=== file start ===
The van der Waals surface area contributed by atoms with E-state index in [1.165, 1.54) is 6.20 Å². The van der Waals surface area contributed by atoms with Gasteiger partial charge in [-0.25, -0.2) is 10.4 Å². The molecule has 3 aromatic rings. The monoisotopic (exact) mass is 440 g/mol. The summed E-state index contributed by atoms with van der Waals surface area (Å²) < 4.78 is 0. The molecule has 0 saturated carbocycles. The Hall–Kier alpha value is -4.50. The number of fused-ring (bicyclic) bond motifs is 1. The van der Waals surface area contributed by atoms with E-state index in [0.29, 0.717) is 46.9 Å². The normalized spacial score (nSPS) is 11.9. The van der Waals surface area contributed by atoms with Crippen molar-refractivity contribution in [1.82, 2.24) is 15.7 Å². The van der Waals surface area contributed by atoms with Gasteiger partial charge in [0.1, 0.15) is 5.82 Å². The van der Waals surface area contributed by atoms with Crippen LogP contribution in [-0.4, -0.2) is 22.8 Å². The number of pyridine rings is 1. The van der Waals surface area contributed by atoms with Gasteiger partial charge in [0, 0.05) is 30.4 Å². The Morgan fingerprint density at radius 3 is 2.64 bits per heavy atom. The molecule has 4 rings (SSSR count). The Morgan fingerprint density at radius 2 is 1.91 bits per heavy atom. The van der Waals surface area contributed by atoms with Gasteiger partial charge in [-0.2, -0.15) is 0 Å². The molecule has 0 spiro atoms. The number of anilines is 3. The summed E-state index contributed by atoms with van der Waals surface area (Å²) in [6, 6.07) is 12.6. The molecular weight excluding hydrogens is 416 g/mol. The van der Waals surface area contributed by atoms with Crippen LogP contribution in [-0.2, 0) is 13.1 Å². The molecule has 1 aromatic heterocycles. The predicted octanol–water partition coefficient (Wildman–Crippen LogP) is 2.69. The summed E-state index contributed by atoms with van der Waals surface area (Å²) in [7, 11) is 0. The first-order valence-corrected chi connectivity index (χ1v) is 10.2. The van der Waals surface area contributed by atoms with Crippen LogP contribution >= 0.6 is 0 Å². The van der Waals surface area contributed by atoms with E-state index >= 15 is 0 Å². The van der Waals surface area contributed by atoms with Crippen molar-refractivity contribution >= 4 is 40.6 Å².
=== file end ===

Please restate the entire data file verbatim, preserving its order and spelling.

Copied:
The van der Waals surface area contributed by atoms with E-state index in [1.165, 1.54) is 6.20 Å². The van der Waals surface area contributed by atoms with Gasteiger partial charge in [-0.25, -0.2) is 10.4 Å². The molecule has 3 aromatic rings. The monoisotopic (exact) mass is 440 g/mol. The summed E-state index contributed by atoms with van der Waals surface area (Å²) < 4.78 is 0. The molecule has 0 saturated carbocycles. The Hall–Kier alpha value is -4.50. The number of fused-ring (bicyclic) bond motifs is 1. The van der Waals surface area contributed by atoms with E-state index in [0.29, 0.717) is 46.9 Å². The normalized spacial score (nSPS) is 11.9. The van der Waals surface area contributed by atoms with Crippen molar-refractivity contribution in [1.82, 2.24) is 15.7 Å². The van der Waals surface area contributed by atoms with Gasteiger partial charge in [0.1, 0.15) is 5.82 Å². The van der Waals surface area contributed by atoms with Crippen LogP contribution in [-0.4, -0.2) is 22.8 Å². The number of pyridine rings is 1. The van der Waals surface area contributed by atoms with Gasteiger partial charge in [0, 0.05) is 30.4 Å². The Morgan fingerprint density at radius 3 is 2.64 bits per heavy atom. The molecule has 4 rings (SSSR count). The Morgan fingerprint density at radius 2 is 1.91 bits per heavy atom. The van der Waals surface area contributed by atoms with Gasteiger partial charge in [-0.2, -0.15) is 0 Å². The molecule has 0 spiro atoms. The number of anilines is 3. The summed E-state index contributed by atoms with van der Waals surface area (Å²) in [6, 6.07) is 12.6. The molecular weight excluding hydrogens is 416 g/mol. The van der Waals surface area contributed by atoms with Crippen LogP contribution in [-0.2, 0) is 13.1 Å². The molecule has 1 aromatic heterocycles. The predicted octanol–water partition coefficient (Wildman–Crippen LogP) is 2.69. The summed E-state index contributed by atoms with van der Waals surface area (Å²) in [7, 11) is 0. The first-order valence-corrected chi connectivity index (χ1v) is 10.2. The van der Waals surface area contributed by atoms with Crippen LogP contribution >= 0.6 is 0 Å². The van der Waals surface area contributed by atoms with E-state index >= 15 is 0 Å². The van der Waals surface area contributed by atoms with Crippen molar-refractivity contribution >= 4 is 40.6 Å².